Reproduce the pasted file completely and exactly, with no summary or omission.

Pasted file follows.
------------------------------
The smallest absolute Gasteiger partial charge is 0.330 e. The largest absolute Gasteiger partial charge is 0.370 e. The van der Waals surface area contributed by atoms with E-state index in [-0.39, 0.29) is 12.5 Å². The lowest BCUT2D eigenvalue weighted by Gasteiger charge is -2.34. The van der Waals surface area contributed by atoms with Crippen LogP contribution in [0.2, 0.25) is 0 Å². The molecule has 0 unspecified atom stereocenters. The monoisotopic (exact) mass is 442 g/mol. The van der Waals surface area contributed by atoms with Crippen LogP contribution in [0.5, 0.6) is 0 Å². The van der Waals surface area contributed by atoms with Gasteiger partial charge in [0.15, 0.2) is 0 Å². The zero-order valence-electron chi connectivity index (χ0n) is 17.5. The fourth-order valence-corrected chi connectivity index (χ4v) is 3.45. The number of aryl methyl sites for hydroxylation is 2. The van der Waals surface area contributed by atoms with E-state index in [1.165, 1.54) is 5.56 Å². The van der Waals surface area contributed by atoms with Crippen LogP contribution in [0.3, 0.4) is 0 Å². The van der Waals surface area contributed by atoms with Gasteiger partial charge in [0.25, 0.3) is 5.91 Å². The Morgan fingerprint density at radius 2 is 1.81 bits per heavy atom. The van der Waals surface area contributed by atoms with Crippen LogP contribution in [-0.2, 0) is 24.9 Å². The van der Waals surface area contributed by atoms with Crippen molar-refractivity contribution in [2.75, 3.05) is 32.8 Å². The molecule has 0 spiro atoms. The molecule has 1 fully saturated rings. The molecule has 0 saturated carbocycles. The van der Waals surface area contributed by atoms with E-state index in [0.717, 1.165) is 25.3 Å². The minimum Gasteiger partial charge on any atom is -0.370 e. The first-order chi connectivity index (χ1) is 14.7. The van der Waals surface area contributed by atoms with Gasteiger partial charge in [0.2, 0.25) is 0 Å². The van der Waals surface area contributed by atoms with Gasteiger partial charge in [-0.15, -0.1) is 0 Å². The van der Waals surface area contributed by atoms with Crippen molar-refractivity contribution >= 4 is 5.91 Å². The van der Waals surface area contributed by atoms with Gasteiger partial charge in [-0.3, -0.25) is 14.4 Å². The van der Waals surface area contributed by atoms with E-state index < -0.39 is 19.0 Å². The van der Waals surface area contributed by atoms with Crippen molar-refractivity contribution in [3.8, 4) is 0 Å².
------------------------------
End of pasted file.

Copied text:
The smallest absolute Gasteiger partial charge is 0.330 e. The largest absolute Gasteiger partial charge is 0.370 e. The van der Waals surface area contributed by atoms with E-state index in [-0.39, 0.29) is 12.5 Å². The lowest BCUT2D eigenvalue weighted by Gasteiger charge is -2.34. The van der Waals surface area contributed by atoms with Crippen LogP contribution in [0.2, 0.25) is 0 Å². The molecule has 0 unspecified atom stereocenters. The monoisotopic (exact) mass is 442 g/mol. The van der Waals surface area contributed by atoms with Crippen LogP contribution in [0.5, 0.6) is 0 Å². The van der Waals surface area contributed by atoms with Gasteiger partial charge in [0.15, 0.2) is 0 Å². The zero-order valence-electron chi connectivity index (χ0n) is 17.5. The fourth-order valence-corrected chi connectivity index (χ4v) is 3.45. The number of aryl methyl sites for hydroxylation is 2. The van der Waals surface area contributed by atoms with E-state index in [1.165, 1.54) is 5.56 Å². The van der Waals surface area contributed by atoms with Crippen LogP contribution in [0.3, 0.4) is 0 Å². The van der Waals surface area contributed by atoms with Gasteiger partial charge in [0.25, 0.3) is 5.91 Å². The Morgan fingerprint density at radius 2 is 1.81 bits per heavy atom. The van der Waals surface area contributed by atoms with Crippen LogP contribution in [-0.2, 0) is 24.9 Å². The van der Waals surface area contributed by atoms with Crippen molar-refractivity contribution in [2.75, 3.05) is 32.8 Å². The molecule has 0 spiro atoms. The molecule has 1 fully saturated rings. The molecule has 0 saturated carbocycles. The van der Waals surface area contributed by atoms with E-state index in [0.717, 1.165) is 25.3 Å². The minimum Gasteiger partial charge on any atom is -0.370 e. The first-order chi connectivity index (χ1) is 14.7. The van der Waals surface area contributed by atoms with Gasteiger partial charge in [0.2, 0.25) is 0 Å². The van der Waals surface area contributed by atoms with Gasteiger partial charge in [-0.15, -0.1) is 0 Å². The van der Waals surface area contributed by atoms with Crippen molar-refractivity contribution >= 4 is 5.91 Å². The van der Waals surface area contributed by atoms with Gasteiger partial charge in [-0.3, -0.25) is 14.4 Å². The van der Waals surface area contributed by atoms with E-state index < -0.39 is 19.0 Å². The van der Waals surface area contributed by atoms with Crippen molar-refractivity contribution in [3.8, 4) is 0 Å².